I work for Microsoft.  However, I wonder if the answer to deciding if a developer is ‘qualified’ wouldn’t be better decided outside these hallowed halls.  Specifically, should software development be self-regulating, like Doctors and Attorneys are?

This discussion came up on a Comp.Object newsgroup thread that started by asking about the Big Ball of Mud (BBoM) antipattern.  The discussion quickly descended into ‘whose fault’ it was that BBoM code had come into existence.  Both Robert Martin and myself took the stand that developers who write this code are delivering code more slowly, in the current sprint, then if they wrote well structured code.  E.G. “Quick and Dirty” is an oxymoron.

From there, the cnversation further evolved into: perhaps we should have a self-policing guild, like crafthalls of old, that would allow us to decide, for ourselves, who is qualified to carry the title “Software Engineer.”

Some folks immediately worried about politics and exclusivity, while others worried about creating a hurdle that the truly gifted among us would make no attempt at (no need to).  Plenty of issues.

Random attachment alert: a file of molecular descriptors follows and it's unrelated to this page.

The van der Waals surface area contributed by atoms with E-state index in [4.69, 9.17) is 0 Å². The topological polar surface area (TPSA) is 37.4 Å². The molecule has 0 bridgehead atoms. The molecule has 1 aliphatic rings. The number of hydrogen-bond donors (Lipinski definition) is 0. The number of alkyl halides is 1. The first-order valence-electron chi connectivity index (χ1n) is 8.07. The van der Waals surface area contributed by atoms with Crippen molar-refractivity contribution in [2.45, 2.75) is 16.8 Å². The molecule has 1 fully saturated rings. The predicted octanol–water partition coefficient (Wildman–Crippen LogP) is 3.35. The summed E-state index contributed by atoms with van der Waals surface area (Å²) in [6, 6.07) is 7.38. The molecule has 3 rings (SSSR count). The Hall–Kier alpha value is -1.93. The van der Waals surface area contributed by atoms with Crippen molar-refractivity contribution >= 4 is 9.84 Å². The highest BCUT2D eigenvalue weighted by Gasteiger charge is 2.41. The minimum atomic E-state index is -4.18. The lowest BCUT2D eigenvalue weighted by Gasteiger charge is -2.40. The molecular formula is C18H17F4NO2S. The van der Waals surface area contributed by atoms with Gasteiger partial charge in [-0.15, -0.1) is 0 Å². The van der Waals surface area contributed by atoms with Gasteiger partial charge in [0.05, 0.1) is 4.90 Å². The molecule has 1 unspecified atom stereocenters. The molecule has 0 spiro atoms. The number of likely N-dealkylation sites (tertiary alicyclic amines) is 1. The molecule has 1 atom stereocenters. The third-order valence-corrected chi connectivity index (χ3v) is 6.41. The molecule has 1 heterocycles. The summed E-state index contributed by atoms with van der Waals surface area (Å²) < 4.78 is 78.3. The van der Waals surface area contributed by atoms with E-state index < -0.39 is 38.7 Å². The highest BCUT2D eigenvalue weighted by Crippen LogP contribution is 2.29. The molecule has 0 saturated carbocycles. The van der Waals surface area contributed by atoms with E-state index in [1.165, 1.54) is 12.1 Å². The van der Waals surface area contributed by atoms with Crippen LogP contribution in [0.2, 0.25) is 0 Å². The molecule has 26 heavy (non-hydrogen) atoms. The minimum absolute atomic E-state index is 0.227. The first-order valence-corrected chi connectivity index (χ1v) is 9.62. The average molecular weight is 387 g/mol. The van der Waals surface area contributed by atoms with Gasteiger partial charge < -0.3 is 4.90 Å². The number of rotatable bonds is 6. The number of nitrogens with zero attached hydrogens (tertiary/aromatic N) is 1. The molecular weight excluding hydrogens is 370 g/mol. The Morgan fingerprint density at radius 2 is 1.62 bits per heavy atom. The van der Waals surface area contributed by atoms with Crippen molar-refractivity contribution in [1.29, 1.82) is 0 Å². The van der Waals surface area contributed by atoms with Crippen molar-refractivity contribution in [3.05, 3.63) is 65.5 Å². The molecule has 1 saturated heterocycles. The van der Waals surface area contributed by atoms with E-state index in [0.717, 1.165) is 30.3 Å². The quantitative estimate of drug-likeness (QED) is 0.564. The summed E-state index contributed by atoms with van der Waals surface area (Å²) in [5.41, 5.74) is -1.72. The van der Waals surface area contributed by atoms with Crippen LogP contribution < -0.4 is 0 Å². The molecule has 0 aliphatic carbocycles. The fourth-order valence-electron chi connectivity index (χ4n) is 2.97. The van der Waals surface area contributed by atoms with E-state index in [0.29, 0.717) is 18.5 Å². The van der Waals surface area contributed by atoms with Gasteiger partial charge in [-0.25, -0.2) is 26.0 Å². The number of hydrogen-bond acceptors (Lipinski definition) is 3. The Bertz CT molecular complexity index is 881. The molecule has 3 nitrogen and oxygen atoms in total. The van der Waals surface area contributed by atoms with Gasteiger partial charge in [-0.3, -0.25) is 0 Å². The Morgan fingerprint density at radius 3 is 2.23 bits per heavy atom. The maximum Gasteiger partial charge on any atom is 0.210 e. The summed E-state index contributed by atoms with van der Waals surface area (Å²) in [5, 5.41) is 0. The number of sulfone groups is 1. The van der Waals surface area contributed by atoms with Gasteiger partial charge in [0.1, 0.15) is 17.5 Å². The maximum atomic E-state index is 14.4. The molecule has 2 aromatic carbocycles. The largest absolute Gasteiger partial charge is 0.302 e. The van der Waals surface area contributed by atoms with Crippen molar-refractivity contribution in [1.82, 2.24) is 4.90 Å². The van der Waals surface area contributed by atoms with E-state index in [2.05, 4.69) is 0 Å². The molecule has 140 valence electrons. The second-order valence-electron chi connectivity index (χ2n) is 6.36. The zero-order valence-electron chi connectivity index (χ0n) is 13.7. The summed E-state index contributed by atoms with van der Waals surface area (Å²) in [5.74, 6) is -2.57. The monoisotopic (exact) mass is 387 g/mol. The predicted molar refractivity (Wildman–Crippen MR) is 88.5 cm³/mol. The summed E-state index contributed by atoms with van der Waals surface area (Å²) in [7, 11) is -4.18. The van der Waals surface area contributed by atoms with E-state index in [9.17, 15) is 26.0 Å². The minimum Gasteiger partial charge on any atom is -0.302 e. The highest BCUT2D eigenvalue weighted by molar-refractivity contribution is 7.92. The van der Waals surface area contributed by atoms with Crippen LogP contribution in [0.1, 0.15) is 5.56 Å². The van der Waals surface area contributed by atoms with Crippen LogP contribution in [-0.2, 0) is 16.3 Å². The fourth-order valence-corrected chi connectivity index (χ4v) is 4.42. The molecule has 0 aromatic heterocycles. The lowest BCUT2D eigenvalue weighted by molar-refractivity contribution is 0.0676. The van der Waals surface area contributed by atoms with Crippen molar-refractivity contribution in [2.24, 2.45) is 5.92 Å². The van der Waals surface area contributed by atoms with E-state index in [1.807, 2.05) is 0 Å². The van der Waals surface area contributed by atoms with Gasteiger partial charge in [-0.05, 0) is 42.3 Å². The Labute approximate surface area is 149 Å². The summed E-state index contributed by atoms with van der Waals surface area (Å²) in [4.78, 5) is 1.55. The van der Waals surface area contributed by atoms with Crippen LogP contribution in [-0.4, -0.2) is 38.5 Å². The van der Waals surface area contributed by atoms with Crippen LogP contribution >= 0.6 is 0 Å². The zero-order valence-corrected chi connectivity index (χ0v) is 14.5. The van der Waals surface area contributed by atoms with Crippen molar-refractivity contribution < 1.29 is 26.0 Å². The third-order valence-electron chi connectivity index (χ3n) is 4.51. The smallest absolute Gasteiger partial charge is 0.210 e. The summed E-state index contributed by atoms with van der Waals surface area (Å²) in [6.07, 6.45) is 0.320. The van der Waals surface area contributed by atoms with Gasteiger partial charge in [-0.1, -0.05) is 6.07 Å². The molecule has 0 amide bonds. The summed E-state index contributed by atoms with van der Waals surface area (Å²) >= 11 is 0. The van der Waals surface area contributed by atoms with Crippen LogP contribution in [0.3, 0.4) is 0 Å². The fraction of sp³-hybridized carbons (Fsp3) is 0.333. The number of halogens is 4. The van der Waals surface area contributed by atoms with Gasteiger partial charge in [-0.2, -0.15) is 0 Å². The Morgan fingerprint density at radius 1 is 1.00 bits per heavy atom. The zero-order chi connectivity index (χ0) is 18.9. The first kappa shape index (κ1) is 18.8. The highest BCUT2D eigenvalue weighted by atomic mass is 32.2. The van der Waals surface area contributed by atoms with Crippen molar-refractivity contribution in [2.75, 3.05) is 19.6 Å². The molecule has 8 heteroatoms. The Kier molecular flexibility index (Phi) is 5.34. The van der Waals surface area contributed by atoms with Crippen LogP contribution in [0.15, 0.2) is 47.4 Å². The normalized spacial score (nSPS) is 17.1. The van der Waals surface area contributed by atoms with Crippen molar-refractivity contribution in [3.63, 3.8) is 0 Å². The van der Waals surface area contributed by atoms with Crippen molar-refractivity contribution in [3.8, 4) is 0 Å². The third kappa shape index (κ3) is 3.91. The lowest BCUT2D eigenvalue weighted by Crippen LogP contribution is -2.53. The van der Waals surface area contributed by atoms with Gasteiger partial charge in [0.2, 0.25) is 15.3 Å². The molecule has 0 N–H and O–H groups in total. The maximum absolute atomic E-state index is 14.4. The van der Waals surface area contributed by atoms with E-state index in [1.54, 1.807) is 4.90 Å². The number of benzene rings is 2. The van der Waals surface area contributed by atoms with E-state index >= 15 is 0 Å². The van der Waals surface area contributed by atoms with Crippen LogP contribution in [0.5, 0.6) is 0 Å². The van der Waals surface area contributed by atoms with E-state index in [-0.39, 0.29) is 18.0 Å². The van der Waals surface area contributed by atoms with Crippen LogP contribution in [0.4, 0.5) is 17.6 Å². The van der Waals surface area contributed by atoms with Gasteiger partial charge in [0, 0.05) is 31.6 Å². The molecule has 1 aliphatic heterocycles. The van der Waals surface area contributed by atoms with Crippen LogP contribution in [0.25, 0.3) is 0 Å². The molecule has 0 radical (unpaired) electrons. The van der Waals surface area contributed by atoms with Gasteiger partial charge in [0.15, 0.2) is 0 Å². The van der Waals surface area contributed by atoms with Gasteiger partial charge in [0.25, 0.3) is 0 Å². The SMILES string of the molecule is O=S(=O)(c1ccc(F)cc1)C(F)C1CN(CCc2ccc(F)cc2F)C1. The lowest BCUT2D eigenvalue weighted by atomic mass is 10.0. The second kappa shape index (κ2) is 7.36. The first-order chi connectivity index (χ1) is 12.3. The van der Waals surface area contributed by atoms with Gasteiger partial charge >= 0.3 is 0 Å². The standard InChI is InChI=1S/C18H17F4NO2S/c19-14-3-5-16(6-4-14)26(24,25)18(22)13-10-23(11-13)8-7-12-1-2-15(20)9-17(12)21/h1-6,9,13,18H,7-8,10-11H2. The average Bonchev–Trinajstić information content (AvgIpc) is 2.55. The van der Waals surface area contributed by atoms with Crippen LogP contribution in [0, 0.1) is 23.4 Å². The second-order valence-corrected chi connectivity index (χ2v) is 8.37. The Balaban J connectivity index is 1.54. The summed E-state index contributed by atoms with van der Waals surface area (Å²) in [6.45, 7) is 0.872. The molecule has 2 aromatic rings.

My take: I’d like to see a more specific proposal for what a guild would entail.  I’m cautious but not opposed to the idea of Software Developers kicking out one of our own for delivering cr*p on a tight schedule.

What do you think?  Should we consider such a thing?

By Nick Malik

Former CIO and present Strategic Architect, Nick Malik is a Seattle based business and technology advisor with over 30 years of professional experience in management, systems, and technology. He is the co-author of the influential paper "Perspectives on Enterprise Architecture" with Dr. Brian Cameron that effectively defined modern Enterprise Architecture practices, and he is frequent speaker at public gatherings on Enterprise Architecture and related topics. He coauthored a book on Visual Storytelling with Martin Sykes and Mark West titled "Stories That Move Mountains".

8 thoughts on “What about a Software Development Guild?”
  1. I’m not sure the Quick and Dirty is (immediatelly) an oxymoron… sure in the long term BBoM code is always going to be slower to work on, but most BBoM code that I’ve seen started as a SBoM that grew over time. The SBoM was often a RAD prototype that the client decided to devlop onto rather than redesigning for production. End result – rapid delivery of version 1.0 and exponentially slower delivery of subsiquent versions. Too many people only see the short term.

    Equally there are people who will get carried away creating a perfect (but time consuming) design where it’s not required. To me good software design is knowing where and when to compromise one’s principles in the light of commercial needs.